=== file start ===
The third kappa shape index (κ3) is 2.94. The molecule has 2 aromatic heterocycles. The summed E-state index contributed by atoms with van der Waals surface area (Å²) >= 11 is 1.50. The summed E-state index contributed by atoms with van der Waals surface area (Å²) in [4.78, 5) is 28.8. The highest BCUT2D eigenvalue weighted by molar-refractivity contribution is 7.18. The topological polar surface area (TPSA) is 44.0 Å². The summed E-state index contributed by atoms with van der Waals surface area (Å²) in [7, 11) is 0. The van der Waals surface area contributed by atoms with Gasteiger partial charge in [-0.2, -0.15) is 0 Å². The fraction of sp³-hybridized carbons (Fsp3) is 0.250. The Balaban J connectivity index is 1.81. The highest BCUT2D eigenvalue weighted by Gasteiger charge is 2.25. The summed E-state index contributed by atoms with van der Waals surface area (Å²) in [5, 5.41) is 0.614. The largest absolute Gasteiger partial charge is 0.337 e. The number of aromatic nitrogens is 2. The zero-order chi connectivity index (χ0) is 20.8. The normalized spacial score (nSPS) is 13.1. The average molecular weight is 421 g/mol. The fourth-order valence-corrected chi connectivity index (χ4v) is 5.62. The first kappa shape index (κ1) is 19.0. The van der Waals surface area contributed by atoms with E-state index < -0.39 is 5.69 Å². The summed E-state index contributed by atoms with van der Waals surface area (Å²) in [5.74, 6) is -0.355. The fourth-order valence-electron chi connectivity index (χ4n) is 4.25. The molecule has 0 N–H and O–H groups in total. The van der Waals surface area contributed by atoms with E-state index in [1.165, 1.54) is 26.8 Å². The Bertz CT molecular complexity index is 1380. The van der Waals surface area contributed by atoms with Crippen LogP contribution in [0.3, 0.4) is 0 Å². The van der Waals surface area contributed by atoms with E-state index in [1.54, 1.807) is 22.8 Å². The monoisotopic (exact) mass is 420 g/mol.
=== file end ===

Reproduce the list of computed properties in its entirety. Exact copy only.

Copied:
The third kappa shape index (κ3) is 2.94. The molecule has 2 aromatic heterocycles. The summed E-state index contributed by atoms with van der Waals surface area (Å²) >= 11 is 1.50. The summed E-state index contributed by atoms with van der Waals surface area (Å²) in [4.78, 5) is 28.8. The highest BCUT2D eigenvalue weighted by molar-refractivity contribution is 7.18. The topological polar surface area (TPSA) is 44.0 Å². The summed E-state index contributed by atoms with van der Waals surface area (Å²) in [7, 11) is 0. The van der Waals surface area contributed by atoms with Gasteiger partial charge in [-0.2, -0.15) is 0 Å². The fraction of sp³-hybridized carbons (Fsp3) is 0.250. The Balaban J connectivity index is 1.81. The highest BCUT2D eigenvalue weighted by Gasteiger charge is 2.25. The summed E-state index contributed by atoms with van der Waals surface area (Å²) in [5, 5.41) is 0.614. The largest absolute Gasteiger partial charge is 0.337 e. The number of aromatic nitrogens is 2. The zero-order chi connectivity index (χ0) is 20.8. The normalized spacial score (nSPS) is 13.1. The average molecular weight is 421 g/mol. The fourth-order valence-corrected chi connectivity index (χ4v) is 5.62. The first kappa shape index (κ1) is 19.0. The van der Waals surface area contributed by atoms with E-state index < -0.39 is 5.69 Å². The summed E-state index contributed by atoms with van der Waals surface area (Å²) in [5.74, 6) is -0.355. The fourth-order valence-electron chi connectivity index (χ4n) is 4.25. The molecule has 0 N–H and O–H groups in total. The van der Waals surface area contributed by atoms with E-state index in [1.165, 1.54) is 26.8 Å². The Bertz CT molecular complexity index is 1380. The van der Waals surface area contributed by atoms with Crippen LogP contribution in [0.3, 0.4) is 0 Å². The van der Waals surface area contributed by atoms with E-state index in [1.54, 1.807) is 22.8 Å². The monoisotopic (exact) mass is 420 g/mol.